Terry Butterworth, of Marsh Lane, Derbyshire, lost his life on Beinn Eighe mountain in the Scottish Highlands on July 3 last year.
The 74-year-old’s inquest took place at Chesterfield Coroner’s Court on Tuesday.
Peter Nieto, area coroner, told the court: “Mr Butterworth died a result of unsurvivable injuries sustained from a fall of approximately 200 feet from a ridge.
“On the evidence the fall was an accident and occurred while Mr Butterworth was on a walking trip to the Highlands.
“Mr Butterworth was an experienced hill walker.”
According to our sister title The Yorkshire Post, Mr Butterworth began his teaching career in Bolton in the 1960s before moving to Chorley and then Derbyshire.
He was a deputy headteacher at Netherthorpe School in Staveley, Derbyshire.
He arrived in Doncaster in 1988, taking charge of Campsmount School.
Mr Butterworth spent 10 years as head there before being appointed to take charge of Doncaster’s failing Adwick School after it was put in special measures.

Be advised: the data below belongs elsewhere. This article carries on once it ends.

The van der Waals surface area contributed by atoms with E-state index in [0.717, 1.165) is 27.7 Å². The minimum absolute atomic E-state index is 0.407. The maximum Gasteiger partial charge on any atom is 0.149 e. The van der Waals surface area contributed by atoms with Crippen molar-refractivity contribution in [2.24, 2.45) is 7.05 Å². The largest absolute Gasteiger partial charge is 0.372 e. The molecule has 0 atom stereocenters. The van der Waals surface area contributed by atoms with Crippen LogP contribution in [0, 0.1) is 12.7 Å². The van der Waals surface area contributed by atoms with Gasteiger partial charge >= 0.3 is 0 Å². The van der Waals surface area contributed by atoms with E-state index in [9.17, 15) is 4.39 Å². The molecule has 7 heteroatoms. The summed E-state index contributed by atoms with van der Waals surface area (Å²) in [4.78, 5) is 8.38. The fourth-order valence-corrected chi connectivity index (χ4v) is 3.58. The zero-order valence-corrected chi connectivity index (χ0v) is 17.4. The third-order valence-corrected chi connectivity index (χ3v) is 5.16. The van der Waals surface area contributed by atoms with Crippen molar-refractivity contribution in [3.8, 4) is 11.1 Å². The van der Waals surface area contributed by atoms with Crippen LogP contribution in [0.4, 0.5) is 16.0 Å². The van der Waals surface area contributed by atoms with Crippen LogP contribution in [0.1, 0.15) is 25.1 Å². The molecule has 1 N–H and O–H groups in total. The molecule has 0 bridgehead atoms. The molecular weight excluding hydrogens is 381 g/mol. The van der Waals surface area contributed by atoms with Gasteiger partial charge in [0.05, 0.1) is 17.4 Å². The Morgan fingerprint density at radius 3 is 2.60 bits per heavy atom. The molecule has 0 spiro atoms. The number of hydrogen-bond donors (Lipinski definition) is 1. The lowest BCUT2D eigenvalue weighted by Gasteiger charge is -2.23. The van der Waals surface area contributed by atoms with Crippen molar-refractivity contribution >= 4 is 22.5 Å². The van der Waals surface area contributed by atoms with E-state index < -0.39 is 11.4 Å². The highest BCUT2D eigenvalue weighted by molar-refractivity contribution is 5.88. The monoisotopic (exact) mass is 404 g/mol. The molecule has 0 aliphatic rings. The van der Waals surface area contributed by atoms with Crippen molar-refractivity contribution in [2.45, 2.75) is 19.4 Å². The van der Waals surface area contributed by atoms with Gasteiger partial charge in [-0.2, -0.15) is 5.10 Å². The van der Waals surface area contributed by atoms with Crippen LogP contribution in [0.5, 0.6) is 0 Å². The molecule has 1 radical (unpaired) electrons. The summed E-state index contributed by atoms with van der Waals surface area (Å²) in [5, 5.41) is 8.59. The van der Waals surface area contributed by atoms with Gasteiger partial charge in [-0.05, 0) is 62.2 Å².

He took a radical and no-nonsense approach to turn the school around, reportedly once expelling eighteen unruly children in one afternoon, as well as giving 36 their final warning in a purge to boost standards.
Speaking of the task at Adwick when he took over, Mr Butterworth said: “I had to do something for the sake of the education of the majority.”
Following his stint at Adwick, he became and educational consultant and was part of a team advising secondary schools across Derbyshire and Yorkshire.
Mr Butterworth regularly took part in a challenge known as the Fellsman, a gruelling 60-mile walking and running challenge across some of the country’s toughest terrain and held annually in Yorkshire.
Posting on the Fellsman Facebook page after he died, Shona Brunskill offered her condolences to his loved ones and said he would be ‘greatly missed and long remembered’.
His son, Adam, also paid tribute to his father on Facebook, saying: “The small amount of solace we take was he was doing something he loved with the best of his friends.”